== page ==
The bright spiral galaxy Messier 109, shown from a yellow-light (V-band) CCD exposure with an RCA CCD at the 1.1-meter Hall telescope of Lowell Observatory. North is at the top and east to the left, for direct comparison with a chart or eyepiece view. This display uses a logarithmic intensity transformation to preserve information across a wide dynamic range. The field is 3.6 by 6.0 arcminutes, which doesn't cover the whole galaxy (the bigger TI CCDs had gone to Australia at the time, to support observations of the Shoemaker-Levy 9 impact). The image was obtained in April 1994 by Bill Keel and Anatoly Zasov.
This galaxy shows an intriguing wealth of structure, including a central bar, almost complete surrounding ring, and outer arms which launch outward from dust lanes spiralling through the ring. Visually, this is one of the easier galaxies of its magnitude to find, lying 1.2 degree southeast of Gamma Ursae Majoris in the bowl of the Big Dipper.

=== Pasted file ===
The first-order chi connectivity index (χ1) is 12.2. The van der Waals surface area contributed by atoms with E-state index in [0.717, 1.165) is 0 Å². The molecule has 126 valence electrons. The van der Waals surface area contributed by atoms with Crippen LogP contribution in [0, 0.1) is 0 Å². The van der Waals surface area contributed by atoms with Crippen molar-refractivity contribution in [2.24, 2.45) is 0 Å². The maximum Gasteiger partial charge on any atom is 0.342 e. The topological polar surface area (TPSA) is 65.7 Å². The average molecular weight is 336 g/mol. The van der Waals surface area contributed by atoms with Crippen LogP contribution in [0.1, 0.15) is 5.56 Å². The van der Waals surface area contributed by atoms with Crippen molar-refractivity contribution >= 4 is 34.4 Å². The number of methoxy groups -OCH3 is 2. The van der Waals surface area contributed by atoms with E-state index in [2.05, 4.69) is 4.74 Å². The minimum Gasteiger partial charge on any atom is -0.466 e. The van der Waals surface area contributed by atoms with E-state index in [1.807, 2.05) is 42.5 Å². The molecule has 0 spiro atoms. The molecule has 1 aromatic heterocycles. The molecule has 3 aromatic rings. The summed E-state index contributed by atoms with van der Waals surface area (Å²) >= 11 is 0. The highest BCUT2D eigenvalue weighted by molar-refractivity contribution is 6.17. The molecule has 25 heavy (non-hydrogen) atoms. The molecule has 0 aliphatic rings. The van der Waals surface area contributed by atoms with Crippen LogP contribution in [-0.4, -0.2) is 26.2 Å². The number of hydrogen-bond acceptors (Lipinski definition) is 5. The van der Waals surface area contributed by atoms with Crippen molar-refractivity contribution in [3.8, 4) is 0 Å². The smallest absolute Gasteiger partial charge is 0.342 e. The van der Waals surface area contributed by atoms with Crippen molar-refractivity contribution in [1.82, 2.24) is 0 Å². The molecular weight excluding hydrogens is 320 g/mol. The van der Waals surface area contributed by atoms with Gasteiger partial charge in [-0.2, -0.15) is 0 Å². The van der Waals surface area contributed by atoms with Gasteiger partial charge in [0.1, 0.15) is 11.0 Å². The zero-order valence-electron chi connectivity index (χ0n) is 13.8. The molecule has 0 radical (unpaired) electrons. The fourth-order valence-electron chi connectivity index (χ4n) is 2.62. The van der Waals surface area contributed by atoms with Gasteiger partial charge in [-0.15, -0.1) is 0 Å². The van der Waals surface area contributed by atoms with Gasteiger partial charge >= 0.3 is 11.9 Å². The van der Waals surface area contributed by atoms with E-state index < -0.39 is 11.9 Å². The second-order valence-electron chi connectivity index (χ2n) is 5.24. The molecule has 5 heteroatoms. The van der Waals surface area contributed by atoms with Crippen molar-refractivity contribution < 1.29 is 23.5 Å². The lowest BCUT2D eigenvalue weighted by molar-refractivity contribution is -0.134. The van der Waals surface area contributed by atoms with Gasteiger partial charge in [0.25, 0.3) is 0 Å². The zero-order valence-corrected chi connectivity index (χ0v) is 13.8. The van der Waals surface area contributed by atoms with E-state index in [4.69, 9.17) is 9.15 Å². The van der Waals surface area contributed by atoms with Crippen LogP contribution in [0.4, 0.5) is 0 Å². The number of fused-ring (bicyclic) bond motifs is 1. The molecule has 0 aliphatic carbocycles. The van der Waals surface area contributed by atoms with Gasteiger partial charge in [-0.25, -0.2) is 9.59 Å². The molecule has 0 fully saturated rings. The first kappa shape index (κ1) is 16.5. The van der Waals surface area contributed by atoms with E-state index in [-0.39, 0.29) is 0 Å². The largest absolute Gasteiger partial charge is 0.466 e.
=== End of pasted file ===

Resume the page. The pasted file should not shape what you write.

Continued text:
Barred spiral galaxy M109, as photographed by Adam Block of the Kitt Peak
Visitor Center's Advanced
Observing Program. In this galaxy, both the central nucleus and outer arms
are fairly smooth- devoid of (reddish) hotspots of star formation. Some detail
is well visible in the bluer arms, while the nuclear region looks more yellow
because of its older stellar population. This image is a composite of four CCD
images, taken with the AOP's Meade 16in LX200 telescope operating at f/6.3 and
SBIG ST8E CCD camera with color filter wheel: Luminance, L=50 min, Red, R=20
min, Green, G=20 min, Blue, B=40 min.
Credit: Adam Block/AURA/NOAO/NSF
This image shows M109, a type SBc barred spiral galaxy in the constellation
Ursa Major. M109 is around 40 to 50 million light years away in a loose
galaxy grouping (the Ursa Major cloud) which also includes
M108. This picture was created from observations
using the T2KA CCD camera at the Kitt Peak National Observatory's 0.9-meter
telescope in January of 1997.
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Last Modification: June 7, 1998